Just like armor, I knew that I wanted to include stealth in this game from the beginning. And just like armor, I knew that I would restrict stealth to one character rather than making it a facet of each character. I’ve always been a huge fan of stealth in games, and I wanted stealth to be powerful and to work the way the player would want it to work. So, stealth works like this: When the Assassin goes into stealth it is removed from the board and avoids all attacks on that turn. When the Assassin attacks from stealth, it is placed anywhere on the board, so long as there’s an enemy within range of the Assassin’s attack. I sometimes get this mind boggled reaction, “so the Assassin can just teleport wherever he wants?” and my answer is, “yeah, it’s crazy!”
Initially the Assassin had two sets of abilities, one of which could only be used when attacking from stealth. This greatly limited the number of options the Assassin had access to at any given time. During one of the major rounds of edits to the game, in which movement was costed appropriately, the Assassin was redesigned so that any ability could be used at any time. Using an ability from stealth is still a huge benefit, because your opponent has no chance of escape. This redesign was part of what inspired the current design of Savage Strike which was previously two separate abilities.
(That icon in the upper left meant the ability could only be played from stealth.)
The Evolution of an Ability
Before I designed any characters I brainstormed abilities I could put into the game. Out of that brainstorm came a pull ability, inspired by Scorpion from Mortal Kombat, Pudge from DotA or Blitzcrank from LoL. I debated whether to give the ability to the Berserker or the Enforcer, and I decided on the Berserker. In order to support this ability for the Berserker, I needed to conceptualize the Berserker wielding knives on the ends of chains like Kratos from God of War.
Playtesting revealed a number of things about this ability. The ability was often not used for its pull, but for its damage. Movement was a more reliable way to close a gap, so the Berserker would typically use high movement abilities instead of this one. On the other hand, there were a couple of cases where this ability would be used primarily for the ranged damage. One was when the Berserker was standing on the other side of a well placed trap, and the other was when the damage was enough to end the game. Changing the ability to a Move 1 Range 3 ability, that dealt less damage helped to resolve all of these issues.
One of the play testers mentioned that it felt more like an Assassin ability than a Berserker ability, so I decided to try it out on the Assassin instead. Once I decided to try it out, I realized right away that this ability interacts interestingly with stealth. The Assassin can use this ability to pull an opponent closer to your allies, just like the Berserker could, but the Assassin could also pull an opponent off of a vulnerable ally by using it from stealth. Ranged abilities also give the Assassin greater flexibility in where to appear from stealth. This ability is now central to a build of the Assassin that serves as the team’s “tank”.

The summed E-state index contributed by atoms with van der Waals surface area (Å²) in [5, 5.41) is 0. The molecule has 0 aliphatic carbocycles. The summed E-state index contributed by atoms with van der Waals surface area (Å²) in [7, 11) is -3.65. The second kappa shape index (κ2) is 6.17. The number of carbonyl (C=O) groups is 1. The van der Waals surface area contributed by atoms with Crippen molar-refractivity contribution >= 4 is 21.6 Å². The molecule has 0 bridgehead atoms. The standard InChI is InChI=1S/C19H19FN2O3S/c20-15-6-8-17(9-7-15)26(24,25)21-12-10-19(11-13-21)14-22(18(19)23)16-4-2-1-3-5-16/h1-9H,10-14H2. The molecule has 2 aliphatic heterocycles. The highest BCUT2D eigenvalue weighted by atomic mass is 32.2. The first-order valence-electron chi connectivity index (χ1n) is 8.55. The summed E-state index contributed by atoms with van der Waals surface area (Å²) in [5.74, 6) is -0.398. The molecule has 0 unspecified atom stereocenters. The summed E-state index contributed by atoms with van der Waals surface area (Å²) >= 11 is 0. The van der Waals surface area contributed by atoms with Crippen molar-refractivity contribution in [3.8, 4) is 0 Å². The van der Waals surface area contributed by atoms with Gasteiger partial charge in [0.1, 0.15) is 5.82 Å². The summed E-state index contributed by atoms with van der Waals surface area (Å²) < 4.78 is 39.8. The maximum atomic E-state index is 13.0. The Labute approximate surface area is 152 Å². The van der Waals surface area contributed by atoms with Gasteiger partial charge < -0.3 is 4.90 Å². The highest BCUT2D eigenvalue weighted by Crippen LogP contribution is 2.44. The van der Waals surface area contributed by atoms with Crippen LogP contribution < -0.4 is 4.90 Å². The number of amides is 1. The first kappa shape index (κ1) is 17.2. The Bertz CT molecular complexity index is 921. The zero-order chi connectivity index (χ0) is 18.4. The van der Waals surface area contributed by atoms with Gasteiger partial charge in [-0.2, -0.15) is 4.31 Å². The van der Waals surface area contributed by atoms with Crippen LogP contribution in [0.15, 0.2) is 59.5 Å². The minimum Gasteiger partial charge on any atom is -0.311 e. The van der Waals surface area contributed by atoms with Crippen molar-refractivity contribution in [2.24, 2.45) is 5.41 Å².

This change also improved the concepts of both characters. A friend who was doing art for the game at the time wanted to draw a cord weapon for the Assassin, but it weirdly stepped on the toes of the Berserker’s chain knives, which were clunky anyway. Now the Berserker can carry whichever weapons the artist feels is most appropriate, and the Assassin can use the same cord for choking people or pulling them.
I’m sure you can figure out for yourself how Slice and Dice and Vampiric Strike are a combo.
In the works
Poison Dart is a problematic ability. It was designed because players were worried that popping out of stealth in the middle of the enemy camp might not be the smartest thing to do on the first turn, but the Assassin had no other options. I also like the idea of letting the Assassin set up their runes while in stealth, to make coming out of stealth a bit flashier. The ability works fine, but it has two problems. One is that the Assassin stays in stealth for too long, making it unlikely that the Assassin will ever get attacked. The other is that between Vanish and Poison Dart, the Assassin winds up with an overabundance of focus, making the most expensive abilities the most relevant. I plan to resolve this problem by combining Poison Dart and Vanish into one ability that doesn’t adjust your focus.
This new ability can be used in a bunch of ways. You can use it when you aren’t next to an opponent to set up your runes and close the gap; you can use it to put a mark on a foe and set up your runes; and you can use it from stealth for a chance to go right back into stealth. My thinking is that, as opposed to Poison Dart, attempting to remain in stealth is a risk, as you may not hit the moon rune you need. I should probably come up with a new name for this new ability as well, that better represents putting an Assassin Mark on your foe. Hopefully this will give the Assassin a number of viable opening moves, and will help resolve some of the other issues with the Assassin. Combining these abilities will also open up room to bring back Sure Strike, an old ability designed to combo with Assassin Marks.